The 96th summer Japanese high school baseball tournament (better known as Summer Koshien) began last week on August 11th and I’ve occasionally watching games online in the evenings, which is when they occur in my time zone. (Here’s the schedule and results so far for this year’s competition, as compiled on Yakyu Baka.)
I watch a fair amount of sport each year, sometimes in person but mostly through broadcasts. My primary pro-level focuses at the moment are Major League Baseball (the regular season ends in about six weeks) and European club football (England’s Premier League action kicked off last weekend while Germany’s Bundesliga begins this coming weekend). Part of my attraction to watching sports is that they’re live, unscripted events where passion, determination, athletic ability and other factors in displayed in public arenas.
Summer Koshien is a special thing to watch and an experience for those involved. The schools’ pep bands and cheering sections chant their support throughout games. Since it’s a single-elimination tournament, the winning team in each match-up proceeds to the next round while the loser goes home. For the third-year players on the defeated squads, it’s their last appearance at the hallowed competition in their high-school careers so it’s not out of the ordinary to see tears or sad looks on their faces. The players give it their all, sometimes diving head-first on a close play at first base.
There was an hour-long documentary film about the tournament and Japanese high school baseball in general called Kokoyakyu. I remember liking when I saw it a few years ago and it’s currently available on Hulu and Vimeo.
Koshien wasn’t my only inspiration for writing this post – it’s also a partial reaction to some anime blog posts published last month. Author wrote about his previous attempts to find a good sports anime series and omo put up two consecutive posts: the first on what he feels most sports anime currently are about and the second about what they should focus on.
In March 2012, I wrote a post about my love of sports and my related interest in sports anime and manga. Some high-profile sports anime series have debuted since then including Kuroko no Basket, Free!, Yowamushi Pedal, Ace of Diamond, Ping Pong and Haikyu!! and I’ve sampled each of those along with a few others as they’ve come out but have fallen behind on them for various reasons. I’m still interesting in catching up and finishing them, though that might be a slow process as I don’t marathon shows often.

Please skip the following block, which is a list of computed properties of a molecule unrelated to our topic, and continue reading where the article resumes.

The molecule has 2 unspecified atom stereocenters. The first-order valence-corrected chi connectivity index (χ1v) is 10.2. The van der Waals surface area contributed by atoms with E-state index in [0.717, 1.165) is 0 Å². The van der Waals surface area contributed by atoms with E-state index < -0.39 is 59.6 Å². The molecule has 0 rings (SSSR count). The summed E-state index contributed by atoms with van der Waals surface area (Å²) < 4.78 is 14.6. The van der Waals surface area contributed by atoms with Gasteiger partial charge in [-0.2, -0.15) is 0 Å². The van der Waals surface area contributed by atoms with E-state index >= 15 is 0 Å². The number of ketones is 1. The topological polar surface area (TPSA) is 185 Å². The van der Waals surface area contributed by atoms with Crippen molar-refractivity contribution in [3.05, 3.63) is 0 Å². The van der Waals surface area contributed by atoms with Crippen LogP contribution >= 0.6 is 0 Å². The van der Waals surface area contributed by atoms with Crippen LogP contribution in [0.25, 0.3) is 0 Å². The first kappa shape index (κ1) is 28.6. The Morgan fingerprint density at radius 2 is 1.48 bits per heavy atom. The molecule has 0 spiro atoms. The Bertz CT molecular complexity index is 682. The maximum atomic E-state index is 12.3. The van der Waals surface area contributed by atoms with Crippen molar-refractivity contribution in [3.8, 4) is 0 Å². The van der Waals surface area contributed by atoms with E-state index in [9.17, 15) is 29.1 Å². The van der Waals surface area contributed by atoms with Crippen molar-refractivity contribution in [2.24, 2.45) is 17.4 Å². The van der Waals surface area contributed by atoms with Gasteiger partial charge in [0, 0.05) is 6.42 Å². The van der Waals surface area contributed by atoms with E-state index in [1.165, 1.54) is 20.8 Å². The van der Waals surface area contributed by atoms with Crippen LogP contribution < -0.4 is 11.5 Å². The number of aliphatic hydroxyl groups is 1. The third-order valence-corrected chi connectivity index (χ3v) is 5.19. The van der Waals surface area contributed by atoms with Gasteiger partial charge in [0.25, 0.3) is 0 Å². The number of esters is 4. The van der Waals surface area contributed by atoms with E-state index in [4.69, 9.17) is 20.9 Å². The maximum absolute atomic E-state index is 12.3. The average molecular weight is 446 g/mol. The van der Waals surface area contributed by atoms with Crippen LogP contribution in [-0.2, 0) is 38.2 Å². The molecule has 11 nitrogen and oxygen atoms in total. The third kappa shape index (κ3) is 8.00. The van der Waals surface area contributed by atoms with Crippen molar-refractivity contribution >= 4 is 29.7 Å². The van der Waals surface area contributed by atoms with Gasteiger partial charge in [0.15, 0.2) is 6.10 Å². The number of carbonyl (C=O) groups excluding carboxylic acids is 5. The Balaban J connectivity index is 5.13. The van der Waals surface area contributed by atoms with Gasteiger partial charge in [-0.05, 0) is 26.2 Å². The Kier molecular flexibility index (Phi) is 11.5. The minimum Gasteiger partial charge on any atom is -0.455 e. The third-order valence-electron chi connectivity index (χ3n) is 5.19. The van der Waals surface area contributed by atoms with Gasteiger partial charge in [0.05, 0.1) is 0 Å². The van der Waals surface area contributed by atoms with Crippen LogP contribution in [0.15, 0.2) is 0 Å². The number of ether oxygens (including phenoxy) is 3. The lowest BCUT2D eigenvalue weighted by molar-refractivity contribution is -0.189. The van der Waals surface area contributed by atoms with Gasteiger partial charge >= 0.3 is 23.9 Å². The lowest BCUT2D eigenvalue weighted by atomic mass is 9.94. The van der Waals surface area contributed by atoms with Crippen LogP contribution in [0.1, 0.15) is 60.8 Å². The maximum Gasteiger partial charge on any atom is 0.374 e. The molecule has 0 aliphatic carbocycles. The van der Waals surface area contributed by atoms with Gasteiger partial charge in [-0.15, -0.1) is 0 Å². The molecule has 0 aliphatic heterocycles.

Since that post, I’ve also presented panels at conventions in recent years (Fanime 2012, Otakon 2012 & Fanime 2014), mainly about the variety and history of sports manga. The main reason I gave those presentations and want to continue to do them every so often is to try exposing the variety of non-major sports that are subjects of mainly manga and sometimes anime.
However, one problem with that approach is many of the manga I mention in panels aren’t translated into English (legally or otherwise) so I feel like I’m doing the audience a disservice by talking about series they can’t easily read. Also, not being fluent in Japanese myself makes it difficult to explain some of the series’ premises or storylines aside from stating, for example, “Kaori Saki’s Shuttle Princess is about badminton”.
I’m glad that there are more sports manga adaptations into anime so there’s more overall exposure for the genre and the sporting activities being featured. In the case of bicycling series Yowamushi Pedal, it has reportedly inspired more Japanese women to take up cycling. Now if we could just get more sports manga to be translated by publishers, even as digital-only releases like Viz did with Cross Manage (though that particular series was helped by serialized in Shonen Jump and lasting only 5 volumes).
This is probably the second or third time I’ve attempted to re-dedicate myself toward reading and watching sports series so… I’m not going to guarantee frequent posts on them but I’ll try to say something about whatever I manage to finish, whether it’s here or on Twitter.